In our study of Genesis chapter twelve, we will look at the struggles of Abraham. The man is known for his great faith but he was also a man and had struggles in his walk with God just as we do.
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Now ADONAI said to Avram, "Get yourself out of your country, away from your kinsmen and away from your father's house, and go to the land that I will show you.
We remember from chapter 11 that Avram's father (Terah) had been inspired by God to leave Ur of the Chaldeans (southern Iraq) and go to Canaan. He stopped on the way at Haran and lived the rest of his life there. God called Avram to continue on to Canaan.
I will make of you a great nation, I will bless you, and I will make your name great; and you are to be a blessing. I will bless those who bless you, but I will curse anyone who curses you; and by you all the families of the earth will be blessed."
God's call on Avram's life was followed by three promises and we are reminded that the number three is associated with the earthly display of God's will. The first promise is that he would be a great nation and that was fulfilled when he was given the land of Canaan. The second promise was that his name would be great and that has been fulfilled as Jews as well as Christians refer to Avraham as the father of the faith. The third promise, that everyone on earth would be blessed through him, was fulfilled at the coming of Jesus Christ to die for our sins. The word "blessed" here refers to being shown the favor of God and Jesus was from the line of Avram. All peoples on the earth can be shown the favor of God if they accept the gift of salvation through Jesus Christ.
So Avram went, as ADONAI had said to him, and Lot went with him. Avram was 75 years old when he left Haran. Avram took his wife Sarai, his brother's son Lot, and all their possessions which they had accumulated, as well as the people they had acquired in Haran; then they set out for the land of Kena'an and entered the land of Kena'an.
Now, we see that Avram left for Canaan and his nephew Lot went with him. This is significant in the fact that Lot represented the next generation of people and it was important that he would be a witness to the events that follow. Throughout the Torah, we see God consistently telling parents to remember the things that he has done and to tell their children. Avram had no children yet and so it is significant that he took his nephew. The same principle of telling our children about the things of God applies to us today and that responsibility cannot be delegated to anyone else. This journey of Avram also introduces us to the principle that God is always moving us just as he was moving Avram from Haran to Canaan. At times this moving us may take the form of physically changing our location and going where God sends us while, at other times, it may simply be God bringing a change to our lives. This change is always used by God to strengthen our faith and dependence on Him. The word translated here as people is "HaNephesh" in the original Hebrew and it is the singular form that is usually translated as soul. Here, it is speaking of the life (nephesh) that they had made in Haran.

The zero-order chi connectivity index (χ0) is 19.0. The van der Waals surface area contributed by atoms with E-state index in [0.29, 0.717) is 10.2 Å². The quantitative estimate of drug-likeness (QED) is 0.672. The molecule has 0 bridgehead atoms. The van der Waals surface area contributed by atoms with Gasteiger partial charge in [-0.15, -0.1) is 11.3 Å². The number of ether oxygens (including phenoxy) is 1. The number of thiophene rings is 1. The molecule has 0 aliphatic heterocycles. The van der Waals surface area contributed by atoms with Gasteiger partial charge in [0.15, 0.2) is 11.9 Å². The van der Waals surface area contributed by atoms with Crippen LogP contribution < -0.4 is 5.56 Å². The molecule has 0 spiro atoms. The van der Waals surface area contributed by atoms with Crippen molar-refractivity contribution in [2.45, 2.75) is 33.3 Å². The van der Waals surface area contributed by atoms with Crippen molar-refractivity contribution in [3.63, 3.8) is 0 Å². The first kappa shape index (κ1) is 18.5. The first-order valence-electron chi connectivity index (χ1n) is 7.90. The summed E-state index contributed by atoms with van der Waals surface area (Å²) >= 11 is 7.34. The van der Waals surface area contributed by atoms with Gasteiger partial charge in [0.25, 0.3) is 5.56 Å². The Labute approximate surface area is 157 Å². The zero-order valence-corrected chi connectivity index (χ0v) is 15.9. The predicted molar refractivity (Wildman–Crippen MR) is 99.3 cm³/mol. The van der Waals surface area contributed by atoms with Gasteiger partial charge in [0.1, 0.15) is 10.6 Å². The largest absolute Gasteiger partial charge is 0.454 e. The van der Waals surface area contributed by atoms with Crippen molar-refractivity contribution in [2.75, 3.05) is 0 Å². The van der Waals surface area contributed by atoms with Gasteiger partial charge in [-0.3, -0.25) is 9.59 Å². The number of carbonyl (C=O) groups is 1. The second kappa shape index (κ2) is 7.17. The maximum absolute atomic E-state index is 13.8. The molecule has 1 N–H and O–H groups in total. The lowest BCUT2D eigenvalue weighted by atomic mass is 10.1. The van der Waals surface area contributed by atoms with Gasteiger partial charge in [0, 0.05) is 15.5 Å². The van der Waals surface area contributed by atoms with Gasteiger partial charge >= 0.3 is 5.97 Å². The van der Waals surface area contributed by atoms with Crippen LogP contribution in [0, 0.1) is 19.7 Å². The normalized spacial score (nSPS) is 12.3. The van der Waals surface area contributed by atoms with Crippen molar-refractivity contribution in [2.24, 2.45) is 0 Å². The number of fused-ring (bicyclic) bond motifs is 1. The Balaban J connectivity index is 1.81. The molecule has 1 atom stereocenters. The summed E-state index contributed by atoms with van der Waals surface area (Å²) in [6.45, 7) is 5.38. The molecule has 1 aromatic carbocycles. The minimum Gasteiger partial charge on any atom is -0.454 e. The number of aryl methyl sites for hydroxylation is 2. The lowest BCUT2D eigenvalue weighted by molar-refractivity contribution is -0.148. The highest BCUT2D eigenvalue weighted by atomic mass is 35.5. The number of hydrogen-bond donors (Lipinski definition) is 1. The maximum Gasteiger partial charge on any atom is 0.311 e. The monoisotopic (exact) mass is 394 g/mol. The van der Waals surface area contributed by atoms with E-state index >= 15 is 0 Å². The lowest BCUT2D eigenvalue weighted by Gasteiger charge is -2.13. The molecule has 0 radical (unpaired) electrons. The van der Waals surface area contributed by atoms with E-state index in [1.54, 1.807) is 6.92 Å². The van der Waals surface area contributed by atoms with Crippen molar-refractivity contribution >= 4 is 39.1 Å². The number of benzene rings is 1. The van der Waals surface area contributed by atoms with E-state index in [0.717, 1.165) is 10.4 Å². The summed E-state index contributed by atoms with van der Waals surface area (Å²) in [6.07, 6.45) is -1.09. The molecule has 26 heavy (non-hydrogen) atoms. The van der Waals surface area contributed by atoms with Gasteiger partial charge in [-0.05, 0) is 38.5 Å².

Avram passed through the land to the place called Sh'khem, to the oak of Moreh. The Kena'ani were then in the land. ADONAI appeared to Avram and said, "To your descendants I will give this land." So he built an altar there to ADONAI, who had appeared to him.
We see that Avram entered Canaan and went to a specific place called Sh'Khem (Schechem) which is north of Jerusalem. We also see that the Canaanites were in the land and this is significant in that the land was not empty where Avram could just go in and take control by his own power. The people living there at the time would have claimed the land for themselves but God appeared to Avram and revealed more about His promise. We remember that Sarai was barren and he was an old man, yet God said that he would have offspring and that it was God that was going to give the land to Abraham's children. Avram then set up an altar and worshiped the Lord. This is also a reminder that God was giving the land to His children and not to his nephew Lot.
He left that place, went to the hill east of Beit-El and pitched his tent. With Beit-El to the west and 'Ai to the east, he built an altar there and called on the name of ADONAI.